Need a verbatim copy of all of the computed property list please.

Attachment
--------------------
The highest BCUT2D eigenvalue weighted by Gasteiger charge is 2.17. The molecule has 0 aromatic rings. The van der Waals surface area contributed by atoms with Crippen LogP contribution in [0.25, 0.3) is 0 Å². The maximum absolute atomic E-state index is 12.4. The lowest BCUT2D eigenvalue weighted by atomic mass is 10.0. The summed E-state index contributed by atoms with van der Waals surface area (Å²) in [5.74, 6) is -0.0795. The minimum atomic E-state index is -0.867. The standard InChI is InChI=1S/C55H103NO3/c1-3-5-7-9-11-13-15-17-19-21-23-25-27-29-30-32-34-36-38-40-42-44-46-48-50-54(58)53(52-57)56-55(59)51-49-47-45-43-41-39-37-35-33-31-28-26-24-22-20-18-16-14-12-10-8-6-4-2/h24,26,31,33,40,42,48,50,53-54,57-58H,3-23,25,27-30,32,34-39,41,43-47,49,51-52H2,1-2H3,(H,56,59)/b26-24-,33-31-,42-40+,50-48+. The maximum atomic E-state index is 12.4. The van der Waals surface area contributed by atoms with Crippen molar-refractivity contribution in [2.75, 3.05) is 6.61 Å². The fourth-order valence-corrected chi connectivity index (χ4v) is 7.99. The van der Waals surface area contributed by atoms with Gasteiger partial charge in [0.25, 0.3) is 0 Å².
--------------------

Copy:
The highest BCUT2D eigenvalue weighted by Gasteiger charge is 2.17. The molecule has 0 aromatic rings. The van der Waals surface area contributed by atoms with Crippen LogP contribution in [0.25, 0.3) is 0 Å². The maximum absolute atomic E-state index is 12.4. The lowest BCUT2D eigenvalue weighted by atomic mass is 10.0. The summed E-state index contributed by atoms with van der Waals surface area (Å²) in [5.74, 6) is -0.0795. The minimum atomic E-state index is -0.867. The standard InChI is InChI=1S/C55H103NO3/c1-3-5-7-9-11-13-15-17-19-21-23-25-27-29-30-32-34-36-38-40-42-44-46-48-50-54(58)53(52-57)56-55(59)51-49-47-45-43-41-39-37-35-33-31-28-26-24-22-20-18-16-14-12-10-8-6-4-2/h24,26,31,33,40,42,48,50,53-54,57-58H,3-23,25,27-30,32,34-39,41,43-47,49,51-52H2,1-2H3,(H,56,59)/b26-24-,33-31-,42-40+,50-48+. The maximum atomic E-state index is 12.4. The van der Waals surface area contributed by atoms with Crippen molar-refractivity contribution in [2.75, 3.05) is 6.61 Å². The fourth-order valence-corrected chi connectivity index (χ4v) is 7.99. The van der Waals surface area contributed by atoms with Gasteiger partial charge in [0.25, 0.3) is 0 Å².